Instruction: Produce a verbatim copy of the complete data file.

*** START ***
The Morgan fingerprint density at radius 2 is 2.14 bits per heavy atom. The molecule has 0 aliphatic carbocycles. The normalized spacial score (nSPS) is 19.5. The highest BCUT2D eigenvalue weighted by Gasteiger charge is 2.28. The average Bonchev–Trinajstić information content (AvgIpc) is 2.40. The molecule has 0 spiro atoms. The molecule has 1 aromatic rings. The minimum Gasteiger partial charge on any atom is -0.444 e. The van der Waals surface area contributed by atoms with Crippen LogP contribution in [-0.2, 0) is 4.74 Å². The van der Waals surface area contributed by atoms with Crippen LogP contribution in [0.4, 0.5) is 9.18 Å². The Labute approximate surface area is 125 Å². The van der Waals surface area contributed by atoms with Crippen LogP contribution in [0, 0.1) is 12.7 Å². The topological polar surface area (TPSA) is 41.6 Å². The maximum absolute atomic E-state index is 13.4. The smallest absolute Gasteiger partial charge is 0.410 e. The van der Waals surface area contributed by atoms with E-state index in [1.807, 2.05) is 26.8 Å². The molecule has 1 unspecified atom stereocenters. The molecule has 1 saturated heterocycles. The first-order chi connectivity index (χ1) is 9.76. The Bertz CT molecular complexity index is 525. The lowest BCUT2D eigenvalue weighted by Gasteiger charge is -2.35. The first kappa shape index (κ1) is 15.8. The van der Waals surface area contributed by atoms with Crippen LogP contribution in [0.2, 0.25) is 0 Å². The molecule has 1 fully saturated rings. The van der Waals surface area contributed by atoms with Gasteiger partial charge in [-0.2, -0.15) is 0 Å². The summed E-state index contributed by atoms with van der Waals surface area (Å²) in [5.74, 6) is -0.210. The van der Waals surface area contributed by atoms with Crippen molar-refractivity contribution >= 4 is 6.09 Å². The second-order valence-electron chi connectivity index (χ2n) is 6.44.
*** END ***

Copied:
The Morgan fingerprint density at radius 2 is 2.14 bits per heavy atom. The molecule has 0 aliphatic carbocycles. The normalized spacial score (nSPS) is 19.5. The highest BCUT2D eigenvalue weighted by Gasteiger charge is 2.28. The average Bonchev–Trinajstić information content (AvgIpc) is 2.40. The molecule has 0 spiro atoms. The molecule has 1 aromatic rings. The minimum Gasteiger partial charge on any atom is -0.444 e. The van der Waals surface area contributed by atoms with Crippen LogP contribution in [-0.2, 0) is 4.74 Å². The van der Waals surface area contributed by atoms with Crippen LogP contribution in [0.4, 0.5) is 9.18 Å². The Labute approximate surface area is 125 Å². The van der Waals surface area contributed by atoms with Crippen LogP contribution in [0, 0.1) is 12.7 Å². The topological polar surface area (TPSA) is 41.6 Å². The maximum absolute atomic E-state index is 13.4. The smallest absolute Gasteiger partial charge is 0.410 e. The van der Waals surface area contributed by atoms with E-state index in [1.807, 2.05) is 26.8 Å². The molecule has 1 unspecified atom stereocenters. The molecule has 1 saturated heterocycles. The first-order chi connectivity index (χ1) is 9.76. The Bertz CT molecular complexity index is 525. The lowest BCUT2D eigenvalue weighted by Gasteiger charge is -2.35. The first kappa shape index (κ1) is 15.8. The van der Waals surface area contributed by atoms with Crippen LogP contribution in [0.2, 0.25) is 0 Å². The molecule has 1 fully saturated rings. The van der Waals surface area contributed by atoms with Gasteiger partial charge in [-0.2, -0.15) is 0 Å². The summed E-state index contributed by atoms with van der Waals surface area (Å²) in [5.74, 6) is -0.210. The van der Waals surface area contributed by atoms with Crippen molar-refractivity contribution >= 4 is 6.09 Å². The second-order valence-electron chi connectivity index (χ2n) is 6.44.